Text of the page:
Dreams: Gilliam intervieweed by LegitCrit in May 1998Edited by Phil Stubbs
Here is an interview with Terry Gilliam from May 1998, written and supplied to Dreams pseudonymously by LegitCrit...
What do Terry Gilliam and Ellen DeGeneres have in common? Undoubtedly, a deep fear and loathing of Disney. While the latter's sit-com recently died an ignoble death at the hands of Mickey execs fretting over dipping ratings and controversial storylines, the former is trapped in another of his signature authority-bucking confrontations as (Disney-owned) ABC refuses to air commercials for the director's latest film, Fear and Loathing in Las Vegas, during prime-time television.
The charge from the alphabet network? The film is pro-drugs.
"This is not a pro-drug film", Gilliam rails. "No one who sees this film is going to rush out and start shooting up. Yes, drugs are dangerous. Everything is dangerous in excess. We're so concerned about danger weıre avoiding living."
The tirade is punctuated with Gilliam's trademark jackal-on-his-way-to-a-piefight laugh. It is a laugh stuffed with subversion, wit, fire, and the songs of a thousand dreamers flapping their wings at the moon.
While the film (which opened May 22) may not be a recruiting film for depravity and addiction, despite its inclusion of more drugs than Terrence McKenna could shake a bong at, it's difficult to believe Gilliam, the iconoclast, rabblerouser, provocateur, visionary (to name just a few of his credits), is surprised by the corporate ballyhoo.
In early press reports, the former Monty Pythonite described Fear and Loathing, a long-in-the-works adaptation of Hunter S. Thompson's seminal book of a Don Quixote-esque journalist hunting down the American Dream in Las Vegas, circa 1971, aided by a Samoan lawyer and a convertible stuffed to the fins with virtually every natural and synthetic drug known to mankind, as "a cinematic enema for the 90s."
"Some movies want to entertain you. Some to put you to sleep. Others are there to goad you. You put these things out there and see what happens," Gilliam said in a recent interview at the Four Seasons Hotel in Beverly Hills.
Minutes after meeting a journalist, the director craftily subjects the writer to a number of friendly litmus tests. Will the journalist accept an oh-so-trendy Frappacino? Is the writer wearing any clothing bearing a designer label? With Gilliam's stamp of approval, the journalist proceeds, asking Gilliam about the recent frenzy over Fear and Loathing.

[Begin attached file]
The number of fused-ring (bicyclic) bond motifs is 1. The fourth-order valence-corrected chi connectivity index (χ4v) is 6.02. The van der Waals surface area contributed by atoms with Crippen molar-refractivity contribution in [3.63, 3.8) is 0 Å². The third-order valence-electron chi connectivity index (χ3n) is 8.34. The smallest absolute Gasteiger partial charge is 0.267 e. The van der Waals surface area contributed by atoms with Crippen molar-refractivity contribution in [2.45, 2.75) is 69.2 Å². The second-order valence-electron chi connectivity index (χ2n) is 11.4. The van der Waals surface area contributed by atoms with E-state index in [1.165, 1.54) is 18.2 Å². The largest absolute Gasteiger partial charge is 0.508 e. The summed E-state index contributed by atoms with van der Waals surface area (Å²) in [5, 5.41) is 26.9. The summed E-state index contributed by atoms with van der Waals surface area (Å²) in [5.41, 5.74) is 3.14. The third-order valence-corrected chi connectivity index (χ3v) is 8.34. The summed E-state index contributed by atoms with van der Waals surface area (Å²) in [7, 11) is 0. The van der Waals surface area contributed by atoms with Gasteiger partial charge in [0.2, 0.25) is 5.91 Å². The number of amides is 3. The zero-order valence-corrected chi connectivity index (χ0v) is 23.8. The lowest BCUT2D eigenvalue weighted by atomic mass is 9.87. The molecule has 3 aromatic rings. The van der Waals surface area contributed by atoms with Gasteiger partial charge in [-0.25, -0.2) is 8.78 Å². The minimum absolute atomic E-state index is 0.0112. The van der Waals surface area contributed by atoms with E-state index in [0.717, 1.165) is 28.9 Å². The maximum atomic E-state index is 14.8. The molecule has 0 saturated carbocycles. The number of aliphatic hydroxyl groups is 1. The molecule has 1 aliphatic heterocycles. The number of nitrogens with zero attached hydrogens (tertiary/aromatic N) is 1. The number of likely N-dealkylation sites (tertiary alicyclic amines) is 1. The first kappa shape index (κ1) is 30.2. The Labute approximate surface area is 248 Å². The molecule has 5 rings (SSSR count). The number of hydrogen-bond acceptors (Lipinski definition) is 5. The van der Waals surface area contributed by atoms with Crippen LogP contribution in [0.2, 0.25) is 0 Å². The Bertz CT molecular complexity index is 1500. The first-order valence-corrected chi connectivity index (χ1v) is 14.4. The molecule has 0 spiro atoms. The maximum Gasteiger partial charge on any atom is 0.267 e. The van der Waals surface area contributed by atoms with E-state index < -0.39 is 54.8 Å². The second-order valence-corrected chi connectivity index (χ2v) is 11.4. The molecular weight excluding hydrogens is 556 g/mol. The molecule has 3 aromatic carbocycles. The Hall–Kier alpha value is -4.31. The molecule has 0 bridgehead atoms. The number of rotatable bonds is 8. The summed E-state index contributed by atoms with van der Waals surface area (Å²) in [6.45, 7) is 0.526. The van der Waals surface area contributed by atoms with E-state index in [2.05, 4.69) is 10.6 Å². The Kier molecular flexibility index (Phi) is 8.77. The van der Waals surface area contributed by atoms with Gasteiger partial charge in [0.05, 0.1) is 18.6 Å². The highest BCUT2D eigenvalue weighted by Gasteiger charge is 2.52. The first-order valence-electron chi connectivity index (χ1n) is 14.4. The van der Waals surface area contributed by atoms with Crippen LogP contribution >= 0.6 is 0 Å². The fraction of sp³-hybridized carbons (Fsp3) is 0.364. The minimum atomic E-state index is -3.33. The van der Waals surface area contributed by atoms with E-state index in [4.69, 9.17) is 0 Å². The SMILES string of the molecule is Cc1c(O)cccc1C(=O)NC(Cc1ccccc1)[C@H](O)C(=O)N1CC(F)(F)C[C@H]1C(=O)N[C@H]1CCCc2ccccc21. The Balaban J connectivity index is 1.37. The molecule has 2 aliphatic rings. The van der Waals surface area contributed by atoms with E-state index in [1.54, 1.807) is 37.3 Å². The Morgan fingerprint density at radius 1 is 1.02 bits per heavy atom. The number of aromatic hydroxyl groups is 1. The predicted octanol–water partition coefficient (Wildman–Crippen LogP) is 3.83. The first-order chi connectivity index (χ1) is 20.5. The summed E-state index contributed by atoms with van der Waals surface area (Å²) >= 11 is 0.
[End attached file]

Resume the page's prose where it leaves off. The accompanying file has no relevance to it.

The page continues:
"I expected the film to make a lot of noise," Gilliam admits. "I like the idea of leaving explosive shards in peoples' brains. Things that they can't forget that will stay with them for years."
If a drug-addled, antisocial, surreal trip down gonzo lane doesnıt seem like Gilliam's typical fare, which have included time-traveling dwarves (Time Bandits), romantics caught in a stagnant system (Brazil), world-hopping delusionaries (Adventures of Baron Munchausen), and oppressed individuals questing after an elusive romantic dream (The Fisher King), you may be right. Sort of. "Certainly, it's different from my other work," Gilliam says. "That was a good reason to do it. I really felt the 1990s needed a shot in the arm, a kick in the ass, an enema."
The film also offered Gilliam the opportunity to work fast and cheap, turning the film around in a record (for him) one year's time. Gilliam and frequent screenwriting collaborator Tony Grisoni hammered out a script in eight days, just weeks before production began. Depp, as Thompson, and Benicio Del Toro, as Dr. Gonzo, had been previously hired by exiting director Alex (Repo Man) Cox. The film was shot in a whirlwind 45 days for a bargain budget of 21 million. (For an extended history of the film's genesis and making, link to www.screenmancer.com/screentalk/fear.htm.
"I loved the idea of working fast and cheap again," the 57-year-old Gilliam totes. "This whole thing is really about a middle-aged man trying to prove he's a young filmmaker again. We just went. No script notes. Incomplete financing. Everything was being done at once. There was nothing sensible about it."
If critics, who have generally treated the film with more loathing than fear, tend to agree with Gilliam, they might be forgiven. The movie tends to bloated ramblings, peppered with stunning, if non-sequiterish visuals, and an episodic narrative that is ultimately unfulfilling. Daily Variety called the film 'a disastrous journey' and 'an overelaborate gross-out.' Reports from Cannes indicate a number of confounded critics and fans emerged from recent screenings of the film.
It is a difficult film, punctuated with flamboyant, if cartoony performances by Depp and DelToro. At its best, the film is deft, wicked, and irreverent as a Road Runner short. At its worst, the film is an offputting pile of pudge, much like DelToro's gelatinous belly (grown specifically for the film), second in size only to the equally frightful green lizard currently busting box office records. Gilliam doses a viewer good and hard going into the spry first section, but it's not long before the buzz wears off, and a viewer is stranded, the only sober one in a room full of light-trippers.
The film is not without its supporters, however. Village Voice recently wrote that 'Gilliam is an inspired conductor of manic behavior.' Perhaps most important to Gilliam is the response of Hunter S. Thompson himself, whose faxed review the director received shortly before his scheduled battle of interviews: 'A masterpiece,' Thompson wrote. 'An eerie trumpet call over a lost battlefield.'